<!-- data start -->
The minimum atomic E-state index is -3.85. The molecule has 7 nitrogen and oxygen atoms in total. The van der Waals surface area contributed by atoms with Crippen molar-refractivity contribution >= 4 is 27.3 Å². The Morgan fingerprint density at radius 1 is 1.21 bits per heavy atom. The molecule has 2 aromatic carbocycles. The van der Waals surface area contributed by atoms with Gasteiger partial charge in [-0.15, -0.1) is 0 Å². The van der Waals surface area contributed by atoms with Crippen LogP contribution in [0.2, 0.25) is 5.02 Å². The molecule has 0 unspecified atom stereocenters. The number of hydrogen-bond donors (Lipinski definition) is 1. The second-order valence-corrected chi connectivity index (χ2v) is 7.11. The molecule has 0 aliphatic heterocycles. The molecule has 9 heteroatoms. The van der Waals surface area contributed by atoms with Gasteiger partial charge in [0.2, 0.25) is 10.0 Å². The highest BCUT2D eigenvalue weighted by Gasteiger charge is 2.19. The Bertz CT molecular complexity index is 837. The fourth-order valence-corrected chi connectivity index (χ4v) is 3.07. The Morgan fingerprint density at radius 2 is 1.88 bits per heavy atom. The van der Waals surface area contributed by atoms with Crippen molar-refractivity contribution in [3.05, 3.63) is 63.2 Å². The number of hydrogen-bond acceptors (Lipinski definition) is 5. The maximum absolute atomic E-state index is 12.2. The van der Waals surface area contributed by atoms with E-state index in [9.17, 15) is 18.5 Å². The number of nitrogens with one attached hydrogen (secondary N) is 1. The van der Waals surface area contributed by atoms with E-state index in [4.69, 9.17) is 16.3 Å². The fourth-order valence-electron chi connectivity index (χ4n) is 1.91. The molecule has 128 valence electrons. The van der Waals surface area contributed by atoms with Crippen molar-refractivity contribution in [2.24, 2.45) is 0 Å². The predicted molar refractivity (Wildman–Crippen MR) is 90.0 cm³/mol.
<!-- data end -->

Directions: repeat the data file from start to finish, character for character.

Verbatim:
The minimum atomic E-state index is -3.85. The molecule has 7 nitrogen and oxygen atoms in total. The van der Waals surface area contributed by atoms with Crippen molar-refractivity contribution >= 4 is 27.3 Å². The Morgan fingerprint density at radius 1 is 1.21 bits per heavy atom. The molecule has 2 aromatic carbocycles. The van der Waals surface area contributed by atoms with Gasteiger partial charge in [-0.15, -0.1) is 0 Å². The van der Waals surface area contributed by atoms with Crippen LogP contribution in [0.2, 0.25) is 5.02 Å². The molecule has 0 unspecified atom stereocenters. The number of hydrogen-bond donors (Lipinski definition) is 1. The second-order valence-corrected chi connectivity index (χ2v) is 7.11. The molecule has 0 aliphatic heterocycles. The molecule has 9 heteroatoms. The van der Waals surface area contributed by atoms with Gasteiger partial charge in [0.2, 0.25) is 10.0 Å². The highest BCUT2D eigenvalue weighted by Gasteiger charge is 2.19. The Bertz CT molecular complexity index is 837. The fourth-order valence-corrected chi connectivity index (χ4v) is 3.07. The Morgan fingerprint density at radius 2 is 1.88 bits per heavy atom. The van der Waals surface area contributed by atoms with Crippen molar-refractivity contribution in [3.05, 3.63) is 63.2 Å². The number of hydrogen-bond acceptors (Lipinski definition) is 5. The maximum absolute atomic E-state index is 12.2. The van der Waals surface area contributed by atoms with E-state index in [9.17, 15) is 18.5 Å². The number of nitrogens with one attached hydrogen (secondary N) is 1. The van der Waals surface area contributed by atoms with E-state index in [4.69, 9.17) is 16.3 Å². The fourth-order valence-electron chi connectivity index (χ4n) is 1.91. The molecule has 128 valence electrons. The van der Waals surface area contributed by atoms with Crippen molar-refractivity contribution in [2.24, 2.45) is 0 Å². The predicted molar refractivity (Wildman–Crippen MR) is 90.0 cm³/mol.